In the past, microfiltration was widely used as a pretreatment step for wastewater stream purification purposes. Experiences performed during the last years shows that microfiltration fails to maintain its performances for longer period of times. Many case studies demonstrate that the adoption of microfiltration leads to the failure of the overall process; the severe fouling of the microfiltration membranes leads to high operating costs with the consequence to make the treatment of the wastewater economically unfeasible. The boundary flux concept is a profitable tool to analyze fouling issues in membrane processes. The boundary flux value separates an operating region characterized by reversible fouling formation from irreversible one. Boundary flux values are not content, but function of time, as calculated by the subboundary fouling rate value. The knowledge of both parameters may fully describe the membrane performances in sub-boundary operating regimes. Many times, for wastewater purification purposes, ultrafiltration membranes appear to be suits better to the needs, even they exhibit lower permeate fluxes compared to microfiltration. Key to this choice is that ultrafiltration appears to resist better to fouling issues, with a limited reduction of the performances as a function of time. In other words, it appears that ultrafiltration exhibit higher boundary flux values and lower sub-boundary fouling rates. In this work, after a brief introduction to the boundary flux concept, for many different wastewater streams (more than 20, produced by the most relevant industries in food, agriculture, manufacture, pharmaceutics), the boundary flux and sub-boundary fouling rate values of different microfiltration and ultrafiltration membranes will be discussed and compared. The possibility to successfully use microfiltration as a pretreatment step strongly depends on the feedstock characteristics and, in detail, on the particle size of the suspended matter. In most cases, microfiltration demonstrates to be technically unsuitable for pretreatment purposes of many wastewater streams; as a consequence, the adoption of microfiltration pushes operators to exceed boundary flux conditions, therefore triggering severe fouling, that leads to economic unfeasibility of the process in long terms.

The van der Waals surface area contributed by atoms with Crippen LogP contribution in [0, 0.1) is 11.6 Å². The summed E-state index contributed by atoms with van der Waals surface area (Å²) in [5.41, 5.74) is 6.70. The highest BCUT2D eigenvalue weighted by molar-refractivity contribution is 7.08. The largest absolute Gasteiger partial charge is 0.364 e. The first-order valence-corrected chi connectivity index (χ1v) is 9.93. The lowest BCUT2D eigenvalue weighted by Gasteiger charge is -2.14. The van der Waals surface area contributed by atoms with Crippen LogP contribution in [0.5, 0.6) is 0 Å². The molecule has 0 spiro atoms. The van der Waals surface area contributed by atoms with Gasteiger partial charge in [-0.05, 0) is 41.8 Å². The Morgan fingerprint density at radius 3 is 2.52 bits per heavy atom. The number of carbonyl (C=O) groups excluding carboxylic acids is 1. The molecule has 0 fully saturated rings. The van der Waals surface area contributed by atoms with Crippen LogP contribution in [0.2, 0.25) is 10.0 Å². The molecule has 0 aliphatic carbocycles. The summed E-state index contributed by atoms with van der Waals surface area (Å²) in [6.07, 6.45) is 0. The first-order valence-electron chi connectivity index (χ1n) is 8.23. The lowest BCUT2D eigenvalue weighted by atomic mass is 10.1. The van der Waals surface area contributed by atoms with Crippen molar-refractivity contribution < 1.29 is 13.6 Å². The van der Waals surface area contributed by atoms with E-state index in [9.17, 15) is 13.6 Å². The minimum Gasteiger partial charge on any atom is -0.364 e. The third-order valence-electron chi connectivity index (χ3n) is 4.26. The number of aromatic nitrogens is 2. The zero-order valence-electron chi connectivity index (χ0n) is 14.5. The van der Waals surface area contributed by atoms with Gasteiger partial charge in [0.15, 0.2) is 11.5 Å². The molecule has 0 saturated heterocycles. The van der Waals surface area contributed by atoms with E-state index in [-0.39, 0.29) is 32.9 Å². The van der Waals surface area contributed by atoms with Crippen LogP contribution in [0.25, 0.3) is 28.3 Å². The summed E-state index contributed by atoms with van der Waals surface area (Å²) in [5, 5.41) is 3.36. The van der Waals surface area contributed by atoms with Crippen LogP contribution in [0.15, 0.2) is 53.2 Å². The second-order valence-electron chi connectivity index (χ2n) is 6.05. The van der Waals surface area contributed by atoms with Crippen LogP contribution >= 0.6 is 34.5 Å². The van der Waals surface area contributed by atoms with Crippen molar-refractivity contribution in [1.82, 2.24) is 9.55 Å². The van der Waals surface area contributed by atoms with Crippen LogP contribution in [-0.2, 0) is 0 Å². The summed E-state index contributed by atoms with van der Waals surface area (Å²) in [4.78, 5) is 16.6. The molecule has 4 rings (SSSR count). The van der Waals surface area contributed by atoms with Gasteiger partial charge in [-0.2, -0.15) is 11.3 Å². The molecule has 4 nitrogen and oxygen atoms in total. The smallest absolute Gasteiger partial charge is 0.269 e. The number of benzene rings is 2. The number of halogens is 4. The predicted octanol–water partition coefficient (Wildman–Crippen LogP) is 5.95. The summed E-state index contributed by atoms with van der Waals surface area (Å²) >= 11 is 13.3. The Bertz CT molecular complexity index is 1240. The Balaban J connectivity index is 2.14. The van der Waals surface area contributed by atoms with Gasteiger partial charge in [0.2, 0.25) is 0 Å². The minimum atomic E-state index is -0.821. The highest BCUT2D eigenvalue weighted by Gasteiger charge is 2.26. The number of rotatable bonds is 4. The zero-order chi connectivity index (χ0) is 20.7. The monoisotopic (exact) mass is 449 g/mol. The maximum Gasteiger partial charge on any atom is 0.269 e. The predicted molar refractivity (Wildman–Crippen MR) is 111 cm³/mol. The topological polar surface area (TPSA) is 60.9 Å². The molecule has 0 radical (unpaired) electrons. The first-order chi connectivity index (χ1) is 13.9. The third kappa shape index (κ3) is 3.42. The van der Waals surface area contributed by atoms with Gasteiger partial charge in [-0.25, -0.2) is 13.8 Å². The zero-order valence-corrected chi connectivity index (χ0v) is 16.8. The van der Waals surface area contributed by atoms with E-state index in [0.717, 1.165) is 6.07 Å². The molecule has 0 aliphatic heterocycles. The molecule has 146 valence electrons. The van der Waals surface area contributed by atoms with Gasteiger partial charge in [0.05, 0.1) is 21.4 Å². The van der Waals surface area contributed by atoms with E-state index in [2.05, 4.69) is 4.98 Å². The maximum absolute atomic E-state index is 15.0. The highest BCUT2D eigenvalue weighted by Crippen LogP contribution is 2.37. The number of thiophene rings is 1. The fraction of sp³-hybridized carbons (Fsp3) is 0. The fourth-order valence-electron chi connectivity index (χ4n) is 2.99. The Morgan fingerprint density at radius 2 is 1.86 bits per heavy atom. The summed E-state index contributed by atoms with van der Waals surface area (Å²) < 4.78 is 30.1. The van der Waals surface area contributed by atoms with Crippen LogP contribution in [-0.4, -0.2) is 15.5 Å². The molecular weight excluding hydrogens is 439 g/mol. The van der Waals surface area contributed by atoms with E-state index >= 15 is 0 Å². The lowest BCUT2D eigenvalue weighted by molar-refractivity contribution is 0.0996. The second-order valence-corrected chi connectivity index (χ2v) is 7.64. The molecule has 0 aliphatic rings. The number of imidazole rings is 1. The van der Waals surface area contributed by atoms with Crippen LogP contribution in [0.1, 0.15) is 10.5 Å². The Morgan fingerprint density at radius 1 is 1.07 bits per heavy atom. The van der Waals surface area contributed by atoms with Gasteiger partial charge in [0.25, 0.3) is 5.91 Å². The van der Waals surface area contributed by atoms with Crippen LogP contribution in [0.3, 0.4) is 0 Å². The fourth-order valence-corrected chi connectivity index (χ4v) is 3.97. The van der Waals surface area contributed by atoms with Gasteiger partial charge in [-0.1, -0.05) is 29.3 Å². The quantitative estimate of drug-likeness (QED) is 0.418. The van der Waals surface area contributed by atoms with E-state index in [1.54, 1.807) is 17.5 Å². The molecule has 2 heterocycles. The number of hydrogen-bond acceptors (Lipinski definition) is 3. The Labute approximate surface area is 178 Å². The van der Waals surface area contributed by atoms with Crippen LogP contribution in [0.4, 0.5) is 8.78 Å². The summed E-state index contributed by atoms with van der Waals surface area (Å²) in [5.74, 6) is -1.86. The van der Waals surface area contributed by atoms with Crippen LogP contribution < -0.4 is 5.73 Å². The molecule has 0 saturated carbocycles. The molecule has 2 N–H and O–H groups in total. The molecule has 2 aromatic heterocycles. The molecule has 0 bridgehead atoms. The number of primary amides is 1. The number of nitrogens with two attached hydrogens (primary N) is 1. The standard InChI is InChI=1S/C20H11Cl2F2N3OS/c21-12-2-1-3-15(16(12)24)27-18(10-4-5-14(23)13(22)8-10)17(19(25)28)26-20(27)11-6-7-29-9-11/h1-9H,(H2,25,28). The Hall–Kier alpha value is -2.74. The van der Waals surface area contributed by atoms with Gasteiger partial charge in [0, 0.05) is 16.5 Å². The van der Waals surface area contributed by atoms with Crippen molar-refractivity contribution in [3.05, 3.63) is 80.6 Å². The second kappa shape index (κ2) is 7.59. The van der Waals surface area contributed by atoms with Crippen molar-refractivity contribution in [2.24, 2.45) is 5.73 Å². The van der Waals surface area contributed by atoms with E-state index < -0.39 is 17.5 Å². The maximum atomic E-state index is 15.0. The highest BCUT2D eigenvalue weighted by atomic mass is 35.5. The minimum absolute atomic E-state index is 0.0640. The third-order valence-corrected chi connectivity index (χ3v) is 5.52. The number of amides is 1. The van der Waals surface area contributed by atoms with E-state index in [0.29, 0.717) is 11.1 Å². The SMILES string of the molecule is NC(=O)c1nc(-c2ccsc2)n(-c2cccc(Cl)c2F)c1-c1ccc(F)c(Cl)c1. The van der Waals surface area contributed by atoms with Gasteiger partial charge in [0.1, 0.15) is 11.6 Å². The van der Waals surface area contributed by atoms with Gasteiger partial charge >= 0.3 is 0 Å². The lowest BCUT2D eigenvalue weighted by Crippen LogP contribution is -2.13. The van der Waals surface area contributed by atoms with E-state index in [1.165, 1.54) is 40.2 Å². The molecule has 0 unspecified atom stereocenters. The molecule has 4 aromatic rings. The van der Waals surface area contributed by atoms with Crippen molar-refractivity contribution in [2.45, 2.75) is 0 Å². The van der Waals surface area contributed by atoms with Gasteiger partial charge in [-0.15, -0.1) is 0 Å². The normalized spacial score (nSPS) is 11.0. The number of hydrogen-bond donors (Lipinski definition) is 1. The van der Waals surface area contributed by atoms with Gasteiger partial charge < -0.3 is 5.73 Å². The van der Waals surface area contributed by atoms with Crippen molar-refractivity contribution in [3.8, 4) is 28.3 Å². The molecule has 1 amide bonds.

About the limits of microfiltration for the purification of wastewaters / Stoller, M.; Vilardi, G.; Ochando Pulido, J. M.; Di Palma, L.. - ELETTRONICO. - (2017), pp. 1-5. ((Intervento presentato al convegno 15th International Conference on Environmental Science and Technology tenutosi a Rhodes, Greece nel 31/08/2017 - 02/09/2017.

About the limits of microfiltration for the purification of wastewaters

Stoller M.
;
Vilardi G.;Di Palma L.
2017

Abstract

In the past, microfiltration was widely used as a pretreatment step for wastewater stream purification purposes. Experiences performed during the last years shows that microfiltration fails to maintain its performances for longer period of times. Many case studies demonstrate that the adoption of microfiltration leads to the failure of the overall process; the severe fouling of the microfiltration membranes leads to high operating costs with the consequence to make the treatment of the wastewater economically unfeasible. The boundary flux concept is a profitable tool to analyze fouling issues in membrane processes. The boundary flux value separates an operating region characterized by reversible fouling formation from irreversible one. Boundary flux values are not content, but function of time, as calculated by the subboundary fouling rate value. The knowledge of both parameters may fully describe the membrane performances in sub-boundary operating regimes. Many times, for wastewater purification purposes, ultrafiltration membranes appear to be suits better to the needs, even they exhibit lower permeate fluxes compared to microfiltration. Key to this choice is that ultrafiltration appears to resist better to fouling issues, with a limited reduction of the performances as a function of time. In other words, it appears that ultrafiltration exhibit higher boundary flux values and lower sub-boundary fouling rates. In this work, after a brief introduction to the boundary flux concept, for many different wastewater streams (more than 20, produced by the most relevant industries in food, agriculture, manufacture, pharmaceutics), the boundary flux and sub-boundary fouling rate values of different microfiltration and ultrafiltration membranes will be discussed and compared. The possibility to successfully use microfiltration as a pretreatment step strongly depends on the feedstock characteristics and, in detail, on the particle size of the suspended matter. In most cases, microfiltration demonstrates to be technically unsuitable for pretreatment purposes of many wastewater streams; as a consequence, the adoption of microfiltration pushes operators to exceed boundary flux conditions, therefore triggering severe fouling, that leads to economic unfeasibility of the process in long terms.
15th International Conference on Environmental Science and Technology
membranes, fouling, boundary flux, wastewater treatment, microfiltration
04 Pubblicazione in atti di convegno::04b Atto di convegno in volume
About the limits of microfiltration for the purification of wastewaters / Stoller, M.; Vilardi, G.; Ochando Pulido, J. M.; Di Palma, L.. - ELETTRONICO. - (2017), pp. 1-5. ((Intervento presentato al convegno 15th International Conference on Environmental Science and Technology tenutosi a Rhodes, Greece nel 31/08/2017 - 02/09/2017.
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Utilizza questo identificativo per citare o creare un link a questo documento: https://hdl.handle.net/11573/1058063
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